Friday, March 11, 2011

They're Back

Los Angeles Times business columnist David Lazarus took a look at the latest insurance company scam in today's column. It has to do with deductibles and with Anthem/Blue Cross. The news is not good.

...if you bought a health insurance policy with a deductible so attractive it's part of the plan's name — such as Anthem Blue Cross' Individual PPO 500 plan — you'd expect that $500 deductible to be basically set in stone.

But Anthem is notifying many individual policyholders that their plan's deductible is going up May 1. The deductible for the Individual PPO Share 500 plan will now be $550. The Individual PPO Share 1000 plan will have a $1,150 deductible. The Individual PPO Share 1500 plan will have a $1,750 deductible. ...

Peggy Hinz, an Anthem spokeswoman, said the changes were reviewed by state regulators. "It is important to note that adjusting benefits is not a breach of contract and can help keep premiums down," she said.

That's news to Culver City resident Mindy Berman. Not only is the deductible for her Individual PPO Share 1500 plan going up but so is her monthly premium — jumping 24% to $643 from $519.

So...the company sells a plan to consumers touting the deductible, buries the fact that the company is free to raise that deductible in the policy's fine print, and then adds a premium increase on top, like a cherry. Good job, that. Of course, this means that the consumer is now paying more for less healthcare. All part of the bargain, eh?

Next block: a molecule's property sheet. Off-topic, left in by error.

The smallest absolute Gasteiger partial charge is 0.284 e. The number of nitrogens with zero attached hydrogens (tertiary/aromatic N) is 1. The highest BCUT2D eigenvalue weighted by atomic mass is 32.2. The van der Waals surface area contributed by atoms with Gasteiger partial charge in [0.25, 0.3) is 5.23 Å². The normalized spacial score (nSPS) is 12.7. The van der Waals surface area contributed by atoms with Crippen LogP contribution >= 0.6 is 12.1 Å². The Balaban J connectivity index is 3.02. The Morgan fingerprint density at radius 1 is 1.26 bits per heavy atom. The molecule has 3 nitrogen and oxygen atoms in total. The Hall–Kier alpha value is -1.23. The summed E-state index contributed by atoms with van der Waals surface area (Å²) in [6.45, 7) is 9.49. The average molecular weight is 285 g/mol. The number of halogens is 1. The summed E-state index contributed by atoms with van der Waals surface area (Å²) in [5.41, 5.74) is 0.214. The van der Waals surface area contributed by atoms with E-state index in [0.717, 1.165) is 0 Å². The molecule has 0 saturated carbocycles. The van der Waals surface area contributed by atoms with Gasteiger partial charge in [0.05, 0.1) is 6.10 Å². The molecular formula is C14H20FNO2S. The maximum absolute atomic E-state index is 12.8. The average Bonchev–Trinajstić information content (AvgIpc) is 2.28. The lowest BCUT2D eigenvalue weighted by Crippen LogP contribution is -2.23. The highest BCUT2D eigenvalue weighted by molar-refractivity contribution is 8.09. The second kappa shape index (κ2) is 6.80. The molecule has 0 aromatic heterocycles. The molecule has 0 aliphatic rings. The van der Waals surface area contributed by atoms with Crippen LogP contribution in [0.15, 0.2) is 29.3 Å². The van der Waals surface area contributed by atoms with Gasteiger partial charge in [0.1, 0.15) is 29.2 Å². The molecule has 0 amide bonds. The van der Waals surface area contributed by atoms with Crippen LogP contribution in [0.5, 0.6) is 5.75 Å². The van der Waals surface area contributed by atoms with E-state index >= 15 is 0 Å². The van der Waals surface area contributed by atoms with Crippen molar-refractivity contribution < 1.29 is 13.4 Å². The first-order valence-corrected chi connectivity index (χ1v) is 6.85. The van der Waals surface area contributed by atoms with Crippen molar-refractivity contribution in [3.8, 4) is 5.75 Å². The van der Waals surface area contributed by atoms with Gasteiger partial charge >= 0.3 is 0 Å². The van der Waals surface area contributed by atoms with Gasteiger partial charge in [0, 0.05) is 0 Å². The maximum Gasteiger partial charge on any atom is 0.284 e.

David Lazarus finds the flaw appalling.

What's especially troubling in the case of Anthem's deductible increase is the idea that a plan can be marketed with a relatively low deductible as its chief selling point, and then that deductible can still be jacked up after a consumer has signed on.

Maybe that's splitting hairs. Maybe insurers are free to do whatever they want.

That appears to be the case, David. While the California Insurance Commissioner is going to take a long hard look at the move from the standpoint of false advertising, of "bait-and-switch" tactics, it's clear that Anthem believes it's on firm ground on this one.

Sadly, the company will probably get away with it. You see, we have no alternative any more.

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